There is one thing that you can say about the National party and their media sycophants is that they are routinely wrong about Auckland city. Auckland really can’t go wrong by simply implementing whatever plan they are currently railing against. For instance this classically wrong cartoon accurately expresses the opinions being put forward in NZ Herald pieces in the early to late 2000’s.
Back in 2007 when the Northern busway was being put in, they were portraying it as being a white elephant. But the traffic figures at the Transport Blog make it perfectly clear that was simple stupidity.
What actually happened? Although the busway was constructed late, it worked like crazy. By 2012, actual patronage on the busway was almost double what the patronage forecasts indicated:
Needless to say, the pundits in the article have been proven to be completely and utterly wrong. Most were advocating for more roads based on projection of increased car traffic. But the trend both here and internationally isn’t that way. It is towards public transport…
The most recent Census data shows that road traffic is growing at an anemic pace while all other modes are booming:
So despite large sections of very expensive motorway and other roading changes in Auckland being opened up since 2006, it has resulted in a negligible increase in that being people’s preferred mode of commuting transport. The relatively few and much cheaper to implement alternatives in public transport are filled to near capacity a few years after they become available.
But it goes wider than that. The changes that were in the Auckland public transport plan after the National government got tossed from office in 1999 have all been late invariably due to a lack of early funding.
The key projects that have been undertaken, such as the Northern Busway and rail electrification, have often been finished far behind schedule. Rail electrification was supposed to be done in 2011, for crying out loud!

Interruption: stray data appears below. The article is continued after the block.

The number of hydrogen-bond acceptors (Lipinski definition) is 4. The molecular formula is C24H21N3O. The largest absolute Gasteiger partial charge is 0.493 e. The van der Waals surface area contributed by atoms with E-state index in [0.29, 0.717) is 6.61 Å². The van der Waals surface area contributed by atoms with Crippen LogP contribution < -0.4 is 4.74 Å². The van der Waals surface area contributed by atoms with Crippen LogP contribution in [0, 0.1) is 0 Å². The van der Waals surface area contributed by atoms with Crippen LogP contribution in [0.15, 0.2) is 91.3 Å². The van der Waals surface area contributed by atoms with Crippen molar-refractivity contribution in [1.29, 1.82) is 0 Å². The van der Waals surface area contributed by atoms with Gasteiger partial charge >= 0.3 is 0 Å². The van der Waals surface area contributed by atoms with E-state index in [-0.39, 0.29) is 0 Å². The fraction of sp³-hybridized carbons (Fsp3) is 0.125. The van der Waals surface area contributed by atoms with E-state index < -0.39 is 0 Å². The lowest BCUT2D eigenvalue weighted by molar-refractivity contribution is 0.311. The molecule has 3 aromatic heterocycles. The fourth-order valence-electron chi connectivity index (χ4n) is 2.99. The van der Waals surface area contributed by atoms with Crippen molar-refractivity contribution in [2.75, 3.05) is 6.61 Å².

The successful Northern Busway hasn’t been followed with investment in other essential rapid transit projects, such as the (planned but not yet built) AMETI busway to the eastern suburbs and the Northwestern Busway on SH16.
Successive governments have spent billions on Auckland’s motorway network even after it became apparent that demand was flatlining.
From another Transport blog post, it is clear that this shows no signs of diminishing in 2014. The rapid transit network including the Northern busway and the rail network is showing increases in trips of between 13% and 25% across all modes, with an average patronage increase of 16.7%. The Northern busway alone without any significiant increases in services has increased by 12.4%. Even the feeder buses in the throes of changes on various routes show a 6.4% increase.
The overall increase YTD is 7.7% which is a phenomenal shift in traffic towards public transport.
But hey, this kind of thing doesn’t appear to impact on the short-term thinking of our short-sighted and outright stupid National government. Here is a press release by Simon Bridges, the idiot transport minister from Tauranga, on Auckland’s transport needs.